The government plans to roll out a combined 175 million doses of the new boosters developed by Moderna and Pfizer-BioNTech, with Moderna’s shot available to all adults and Pfizer’s offered to those 12 and older, according to a federal planning guide published earlier this month.
The boosters, which officials hope will offer greater protection against the BA.4 and BA.5 Omicron sub variants in addition to guarding against the coronavirus’ original strain, come as the administration tries to get ahead of a fast-changing virus that continues to infect tens of thousands of Americans a day. The actual number is unknown since so many people self-test at home and don’t report their cases to the government.
An FDA spokesperson declined to comment, and people with knowledge of the matter, who were granted anonymity to speak about matters they are not authorized to speak about publicly, cautioned the exact timing could change as the agency races to finalize its work.
Moderna and Pfizer-BioNTech each finished submitting their applications for authorization last week.
Once the FDA signs off on the shots, the Centers for Disease Control and Prevention would still need to endorse their distribution to the public. The CDC has scheduled meetings of its outside vaccine advisory panel for Thursday and Friday — sessions that are traditionally held before the agency gives its final verdict. The CDC hasn’t yet published a formal agenda.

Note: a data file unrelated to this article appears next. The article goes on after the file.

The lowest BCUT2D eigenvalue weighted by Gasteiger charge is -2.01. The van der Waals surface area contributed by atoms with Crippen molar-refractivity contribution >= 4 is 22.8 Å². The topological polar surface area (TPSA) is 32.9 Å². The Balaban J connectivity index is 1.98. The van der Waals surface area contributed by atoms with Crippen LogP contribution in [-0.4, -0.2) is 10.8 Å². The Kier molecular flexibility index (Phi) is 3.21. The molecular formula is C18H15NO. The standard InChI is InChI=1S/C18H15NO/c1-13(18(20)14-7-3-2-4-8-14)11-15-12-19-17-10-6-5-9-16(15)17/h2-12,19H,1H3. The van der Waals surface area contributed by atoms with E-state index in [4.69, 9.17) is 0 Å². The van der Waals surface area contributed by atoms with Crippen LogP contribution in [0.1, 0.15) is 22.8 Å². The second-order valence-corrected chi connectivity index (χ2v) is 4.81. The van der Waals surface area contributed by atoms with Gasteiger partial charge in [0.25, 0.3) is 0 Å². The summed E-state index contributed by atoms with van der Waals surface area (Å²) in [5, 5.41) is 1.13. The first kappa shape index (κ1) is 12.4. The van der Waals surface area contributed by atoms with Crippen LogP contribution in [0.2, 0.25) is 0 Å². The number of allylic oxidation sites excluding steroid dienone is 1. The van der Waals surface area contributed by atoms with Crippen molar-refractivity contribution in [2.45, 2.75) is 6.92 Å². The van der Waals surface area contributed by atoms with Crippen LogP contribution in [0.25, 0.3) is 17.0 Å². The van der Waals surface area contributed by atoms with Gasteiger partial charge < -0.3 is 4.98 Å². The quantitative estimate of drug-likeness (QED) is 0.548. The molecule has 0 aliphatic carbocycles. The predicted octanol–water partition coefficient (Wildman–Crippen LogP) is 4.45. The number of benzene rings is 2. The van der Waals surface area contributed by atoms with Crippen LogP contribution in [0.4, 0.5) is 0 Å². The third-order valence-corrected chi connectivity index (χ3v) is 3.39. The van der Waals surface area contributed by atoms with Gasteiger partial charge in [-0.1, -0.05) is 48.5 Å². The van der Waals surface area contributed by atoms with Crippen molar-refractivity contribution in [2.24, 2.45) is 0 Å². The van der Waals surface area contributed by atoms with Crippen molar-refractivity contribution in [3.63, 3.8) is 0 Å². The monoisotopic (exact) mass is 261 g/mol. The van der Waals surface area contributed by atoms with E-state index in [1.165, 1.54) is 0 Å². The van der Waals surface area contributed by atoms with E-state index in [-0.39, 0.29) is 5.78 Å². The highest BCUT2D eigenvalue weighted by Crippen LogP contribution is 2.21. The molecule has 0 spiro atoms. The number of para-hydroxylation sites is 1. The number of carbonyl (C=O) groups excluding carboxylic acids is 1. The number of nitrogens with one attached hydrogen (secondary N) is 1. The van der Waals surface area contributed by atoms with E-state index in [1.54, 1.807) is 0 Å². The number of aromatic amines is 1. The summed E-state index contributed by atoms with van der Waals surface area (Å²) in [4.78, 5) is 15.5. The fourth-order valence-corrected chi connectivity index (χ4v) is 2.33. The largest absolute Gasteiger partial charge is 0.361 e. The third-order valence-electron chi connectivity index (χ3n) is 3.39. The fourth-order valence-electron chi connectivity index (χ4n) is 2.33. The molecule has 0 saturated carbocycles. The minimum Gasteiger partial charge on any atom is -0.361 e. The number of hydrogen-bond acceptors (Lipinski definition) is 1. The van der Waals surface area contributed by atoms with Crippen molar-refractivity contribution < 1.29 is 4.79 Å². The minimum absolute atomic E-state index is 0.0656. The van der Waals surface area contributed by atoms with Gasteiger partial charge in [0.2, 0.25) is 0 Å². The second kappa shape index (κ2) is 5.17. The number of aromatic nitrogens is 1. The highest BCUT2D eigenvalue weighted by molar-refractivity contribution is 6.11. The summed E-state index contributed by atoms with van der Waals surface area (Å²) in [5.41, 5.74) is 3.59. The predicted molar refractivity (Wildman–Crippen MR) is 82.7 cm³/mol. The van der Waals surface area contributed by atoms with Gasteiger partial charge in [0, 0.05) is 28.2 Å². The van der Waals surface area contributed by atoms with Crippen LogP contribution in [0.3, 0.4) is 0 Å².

The speed of the planned vaccine authorization and rollout has sparked criticism from some public health experts, who have questioned whether the administration should greenlight the boosters without having any human studies showing their effectiveness.
But Biden administration health officials have argued there is sufficient evidence backing the vaccines and growing urgency to make them available before the fall.
The FDA is not convening its own group of outside advisers ahead of the authorization, with Commissioner Robert Califf in a Twitter thread citing “extensive discussion” over bivalent boosters in June.
Though regulators won’t have human data on these bivalent boosters available to consider, Califf noted that they will be evaluating real-world evidence from similar mRNA shots, human data from other bivalent shots and data from studies on mice. The flu vaccine, which is also updated annually, is also only tested in animals before distribution due to the short turnaround time for manufacturers. However, it is not based on the comparatively new mRNA technology.
Pfizer anticipates that it will begin a human trial on the safety and effectiveness of its booster later this month; Moderna already has one such study underway.
The CDC also said that it expects Omicron-specific boosters for children younger than 12 will be ready shortly after boosters for adults become available.
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